Moose in Sheepish Clothing

Now to get back on track to what I wanted before I made a little Boo-Boo, So in today’s post I am going to have a quick look at Moose and its Coercion abilities. One thing about moose Coercion is it works along with Moose Types so you can’t have one without the other.

So lets start wit the Accessor.pm ‘View’ attribute.

Right now we have this

has View => (

    is     => 'rw',

    isa    => 'Object',

); 

Which is fine but there is noting stopping my from entering any type of object in there so lets fix that

-- isa    => 'Object',

 ++isa    => 'Database::Accessor::View',

that will work but it is a good deal of typing that I do not really need and of course more typing means more chance for an error. Now Moose will let you define a custom type and ave you all that typing. All I have to do is create a new Moose role to hold these types. For now I am adding it to the Accessor.pm file like this

package Database::Accessor::Types;

use Moose::Role;

use Moose::Util::TypeConstraints;

use Database::Accessor::View;

class_type ‘View’, { class => ‘Database::Accessor::View’ };

Noticed what I have done is imported the Moose::Util::TypeConstraints package and that give me the ‘class_type’ constructor. I also use the class I am intrested in ‘Database::Accessor::View’ and then I use the constructor to create the new type called ‘View’ that I then link with the ‘class’ param to link the ‘Database::Accessor::View’ class to that type. Quite simple

Now in my Accessor.pm all I have to do is use that new role

use Moose;

++with qw(Database::Accessor::Types);

use Moose::Util qw(does_role);

and change my attribute to use that new class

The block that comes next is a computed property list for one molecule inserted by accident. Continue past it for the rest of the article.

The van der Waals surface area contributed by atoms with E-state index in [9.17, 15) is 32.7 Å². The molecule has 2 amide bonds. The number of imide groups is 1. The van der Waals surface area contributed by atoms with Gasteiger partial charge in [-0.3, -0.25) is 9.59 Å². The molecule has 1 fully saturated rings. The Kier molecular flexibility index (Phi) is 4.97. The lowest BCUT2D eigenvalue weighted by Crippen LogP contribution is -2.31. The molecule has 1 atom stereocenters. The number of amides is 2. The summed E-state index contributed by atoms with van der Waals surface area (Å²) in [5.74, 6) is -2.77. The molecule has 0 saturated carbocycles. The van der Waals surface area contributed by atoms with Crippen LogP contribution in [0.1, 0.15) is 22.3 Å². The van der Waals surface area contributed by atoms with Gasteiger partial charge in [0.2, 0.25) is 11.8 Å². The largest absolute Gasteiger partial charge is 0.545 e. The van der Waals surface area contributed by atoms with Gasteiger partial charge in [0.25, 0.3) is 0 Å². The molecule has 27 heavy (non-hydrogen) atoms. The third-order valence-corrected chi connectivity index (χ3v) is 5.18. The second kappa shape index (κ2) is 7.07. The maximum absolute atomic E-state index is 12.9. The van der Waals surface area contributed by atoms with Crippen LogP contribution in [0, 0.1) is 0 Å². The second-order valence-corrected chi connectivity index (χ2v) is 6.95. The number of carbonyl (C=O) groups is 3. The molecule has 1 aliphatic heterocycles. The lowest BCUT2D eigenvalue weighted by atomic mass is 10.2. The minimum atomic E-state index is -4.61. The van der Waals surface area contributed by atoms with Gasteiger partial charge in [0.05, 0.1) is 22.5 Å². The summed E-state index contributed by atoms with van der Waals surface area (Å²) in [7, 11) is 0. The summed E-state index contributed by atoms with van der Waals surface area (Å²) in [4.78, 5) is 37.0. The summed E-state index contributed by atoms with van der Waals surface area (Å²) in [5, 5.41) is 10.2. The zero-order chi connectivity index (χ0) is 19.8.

--   isa    => 'Object',

 ++   isa    => 'View',

and fire my tests and they fail. So what went wrong?

Not to go into too much detail on the internals of Moose loading of roles and classes it is best to have the type roles in separate files. I did get it to work in the Accessor.pm file but I had to move all the other classes about to get it to work. Now if you ever had the need to have a look in a .pm file and found it all a jumble of related packages you know how frustrating this can be. As well as types are meant to be shared it is best to have them in separate files.

Anyway once I moved the type role into a separate file I reran my test and got all ok. Just for kicks I changed my test a little to test that I could only enter an View class in the View attribute like this

eval {

   $address->view($street);

   };

   if ([email protected]) {

      pass("Can only take a View Class");

   }

   else {

       fail("Takes a non View Class");

   }

where I am trying to sneak in an ‘Element’ class in there and I get this on the test

ok 7 – City is an Element

ok 8 – Can only take a View Class

ok 9 – Address is a Database::Accessor

Now the one thing I dislike about Moose types are the sometimes very cryptic errors they can return. The error that was returned above was;

Attribute (view) does not pass the type constraint because: Validation failed for ‘View’ with value Database::Accessor::Element{ name: “street” } at accessor Database::Accessor::view (defined at D:GitHubDA-bloglibDatabaseAccessor.pm line 86) line 4

Database::Accessor::view(‘Database::Accessor=HASH(0x557a67c)’, ‘Database::Accessor::Element=HASH(0x557e52c)’) called at 02_base_Accessor.t line 70

and this is just a small one if the was buried deep in you code with many more lines of moose poop as I like to call it. Now there are Moose solutions for this but that will be another post.

Well now that I got the first part of working with coercion done I think I will save the rest for my next post.

稿源:blogs.perl.org (源链) | 关于 | 阅读提示

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